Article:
Selecting the Right Backpack for Your Unique Needs
A convenient, well-fitted pack can significantly enhance your backpacking adventure. But, how do you choose the right one? From volume, to size, and everything in between, read on to learn how to choose the perfect backpack for your outdoor adventures.
Choose the right fit. Measure your spine from the top of your hips to the base of your neck. If you measure less than 15 inches, you should look for an extra small pack. If you measure between 16 and 17 inches, go with a small pack. Medium or regular packs are appropriate for measurements of 18 to 19 inches. Anything longer than that will require a large or tall pack.
Think about your trip. The longer you plan to be outdoors, the more items you will need for your trip. If you only plan to stay overnight, you can get away with a pack that can hold 20 to 50 liters. If you plan to stay over the weekend, look for something that can hold between 50 and 60 liters. Multi-day trips between two and five days will require a pack that can hold 60 to 80 liters.
Choose an appropriate frame. Most modern backpacks are internal-frame packs designed to promote stability on uneven terrain. That said, you may want to choose an external-frame pack if you plan to carry an especially heavy or irregular load, such as a kayak. On the other hand, if you plan to move quickly or go climbing, a frameless pack will help lighten your load.
Make sure it's well ventilated. Certain packs include suspended mesh back panels to reduce sweating caused by internal frame packs that rest against your back. Known as tension-mesh suspension, this design uses a highly breathable mesh as a buffer between your back and the pack. You can also find packs with chimney-style ventilation in the back panels which promote airflow up and away from the body.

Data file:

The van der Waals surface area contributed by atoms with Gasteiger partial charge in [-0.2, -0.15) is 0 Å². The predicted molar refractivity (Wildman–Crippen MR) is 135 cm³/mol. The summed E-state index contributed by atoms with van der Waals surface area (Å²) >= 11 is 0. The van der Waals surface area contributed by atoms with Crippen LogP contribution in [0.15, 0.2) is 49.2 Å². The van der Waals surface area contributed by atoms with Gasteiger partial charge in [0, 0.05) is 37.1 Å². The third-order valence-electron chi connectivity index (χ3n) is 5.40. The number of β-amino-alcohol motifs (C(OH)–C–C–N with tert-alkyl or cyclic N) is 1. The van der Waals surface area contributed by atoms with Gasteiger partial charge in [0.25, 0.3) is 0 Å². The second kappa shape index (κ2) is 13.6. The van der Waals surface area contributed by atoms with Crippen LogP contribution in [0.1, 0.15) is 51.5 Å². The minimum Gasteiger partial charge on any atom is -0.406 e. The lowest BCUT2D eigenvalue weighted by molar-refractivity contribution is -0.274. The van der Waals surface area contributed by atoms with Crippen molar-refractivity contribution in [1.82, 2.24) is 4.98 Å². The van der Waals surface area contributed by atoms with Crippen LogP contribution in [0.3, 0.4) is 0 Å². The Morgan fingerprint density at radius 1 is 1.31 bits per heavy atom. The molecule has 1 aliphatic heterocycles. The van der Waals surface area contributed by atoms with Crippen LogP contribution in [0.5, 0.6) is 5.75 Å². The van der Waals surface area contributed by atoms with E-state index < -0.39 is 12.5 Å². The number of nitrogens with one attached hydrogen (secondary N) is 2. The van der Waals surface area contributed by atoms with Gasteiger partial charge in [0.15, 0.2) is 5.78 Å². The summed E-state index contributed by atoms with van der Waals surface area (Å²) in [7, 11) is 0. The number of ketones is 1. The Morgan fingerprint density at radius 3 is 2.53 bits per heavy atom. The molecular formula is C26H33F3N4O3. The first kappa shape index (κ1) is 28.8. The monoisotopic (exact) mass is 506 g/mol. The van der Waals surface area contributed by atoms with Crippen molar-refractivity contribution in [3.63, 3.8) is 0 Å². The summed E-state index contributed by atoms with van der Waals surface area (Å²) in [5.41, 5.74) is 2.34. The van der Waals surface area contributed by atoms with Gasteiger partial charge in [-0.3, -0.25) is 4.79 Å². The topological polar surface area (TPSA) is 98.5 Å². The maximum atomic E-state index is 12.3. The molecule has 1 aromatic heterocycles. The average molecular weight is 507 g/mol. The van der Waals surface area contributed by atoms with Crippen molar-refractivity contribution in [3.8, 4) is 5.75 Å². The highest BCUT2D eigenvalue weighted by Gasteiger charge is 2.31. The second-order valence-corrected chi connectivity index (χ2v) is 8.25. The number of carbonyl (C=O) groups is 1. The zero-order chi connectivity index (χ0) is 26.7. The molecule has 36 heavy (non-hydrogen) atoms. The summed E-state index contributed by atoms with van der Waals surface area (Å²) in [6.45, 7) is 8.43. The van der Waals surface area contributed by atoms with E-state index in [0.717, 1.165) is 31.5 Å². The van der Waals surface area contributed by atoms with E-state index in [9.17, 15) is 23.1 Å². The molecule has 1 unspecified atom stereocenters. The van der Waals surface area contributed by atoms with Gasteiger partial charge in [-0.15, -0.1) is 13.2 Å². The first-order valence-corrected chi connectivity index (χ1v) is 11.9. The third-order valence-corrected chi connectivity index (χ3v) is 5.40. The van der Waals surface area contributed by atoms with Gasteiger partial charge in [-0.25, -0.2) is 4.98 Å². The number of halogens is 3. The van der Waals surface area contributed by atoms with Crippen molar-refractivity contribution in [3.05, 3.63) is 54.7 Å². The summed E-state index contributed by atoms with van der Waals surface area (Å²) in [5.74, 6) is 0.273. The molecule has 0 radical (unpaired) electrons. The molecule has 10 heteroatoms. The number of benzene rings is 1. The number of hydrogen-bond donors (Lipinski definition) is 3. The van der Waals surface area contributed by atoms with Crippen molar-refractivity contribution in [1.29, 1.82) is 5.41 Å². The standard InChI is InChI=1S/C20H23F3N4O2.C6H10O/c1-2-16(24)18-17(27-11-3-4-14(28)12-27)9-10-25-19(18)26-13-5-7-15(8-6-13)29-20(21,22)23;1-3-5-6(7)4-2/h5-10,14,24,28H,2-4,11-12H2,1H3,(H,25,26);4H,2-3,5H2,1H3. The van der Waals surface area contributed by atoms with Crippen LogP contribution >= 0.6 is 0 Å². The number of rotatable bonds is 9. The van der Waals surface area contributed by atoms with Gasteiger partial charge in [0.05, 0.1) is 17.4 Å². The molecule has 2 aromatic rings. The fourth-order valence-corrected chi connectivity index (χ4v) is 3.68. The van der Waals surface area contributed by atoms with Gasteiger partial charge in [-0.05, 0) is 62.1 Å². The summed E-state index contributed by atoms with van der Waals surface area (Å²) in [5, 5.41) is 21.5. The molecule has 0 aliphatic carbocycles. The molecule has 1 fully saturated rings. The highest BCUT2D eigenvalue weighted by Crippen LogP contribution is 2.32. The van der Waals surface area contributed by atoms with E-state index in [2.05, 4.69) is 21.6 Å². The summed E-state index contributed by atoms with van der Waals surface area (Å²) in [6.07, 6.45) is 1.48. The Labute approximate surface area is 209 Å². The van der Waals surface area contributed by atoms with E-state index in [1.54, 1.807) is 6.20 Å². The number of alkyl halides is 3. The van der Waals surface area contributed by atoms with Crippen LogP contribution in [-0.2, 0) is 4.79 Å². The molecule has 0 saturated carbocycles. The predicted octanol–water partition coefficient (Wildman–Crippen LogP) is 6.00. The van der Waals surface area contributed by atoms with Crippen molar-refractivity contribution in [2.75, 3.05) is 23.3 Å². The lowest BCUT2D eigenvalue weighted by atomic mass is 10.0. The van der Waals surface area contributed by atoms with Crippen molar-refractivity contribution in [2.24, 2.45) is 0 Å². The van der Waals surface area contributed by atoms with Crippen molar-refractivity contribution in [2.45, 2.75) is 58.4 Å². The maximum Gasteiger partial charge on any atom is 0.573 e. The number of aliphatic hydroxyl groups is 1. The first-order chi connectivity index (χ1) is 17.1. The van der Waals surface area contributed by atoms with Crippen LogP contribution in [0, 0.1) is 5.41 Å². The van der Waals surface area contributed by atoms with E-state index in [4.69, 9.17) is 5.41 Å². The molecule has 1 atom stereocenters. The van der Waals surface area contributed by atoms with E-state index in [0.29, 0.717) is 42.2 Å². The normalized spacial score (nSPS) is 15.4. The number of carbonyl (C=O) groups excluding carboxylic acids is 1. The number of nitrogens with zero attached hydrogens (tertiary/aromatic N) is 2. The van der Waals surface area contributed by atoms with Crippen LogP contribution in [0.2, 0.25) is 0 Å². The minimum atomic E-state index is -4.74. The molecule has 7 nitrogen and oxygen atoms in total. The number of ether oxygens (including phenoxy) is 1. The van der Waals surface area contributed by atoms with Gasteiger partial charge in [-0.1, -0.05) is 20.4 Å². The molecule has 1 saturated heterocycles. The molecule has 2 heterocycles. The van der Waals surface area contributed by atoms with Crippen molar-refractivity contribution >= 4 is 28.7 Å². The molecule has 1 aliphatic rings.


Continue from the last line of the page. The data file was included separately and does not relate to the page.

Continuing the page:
Consider your access points. Standard packs will offer top-loading openings, however, some products will also include zippered front panels which fold open to expose the full interior of the backpack. Some also offer side zippers, which make it easier to reach items stored deeper in the pack. While not essential, these features can make it easier for you to secure essential items without having to slow down and dump out all the contents of your pack.
Go gender-specific. While most backpacks may appear to be gender-neutral, some are made to better accommodate the needs of women. They usually include distinctive features, including hip belts and shoulder straps that are contoured with the female form in mind. Since they tend to have smaller frame sizes, women's backpacks also tend to work great for young backpackers.
Look for add-ons. Many packs include optional add-ons that can really make a big difference. From rain covers to removable day packs, there are a number of different attachments available. If you are using a lightweight pack with a fairly minimalistic lumbar pad and hip belt, you should consider using a cushier hip belt to prevent sore spots on your lower back and hips.
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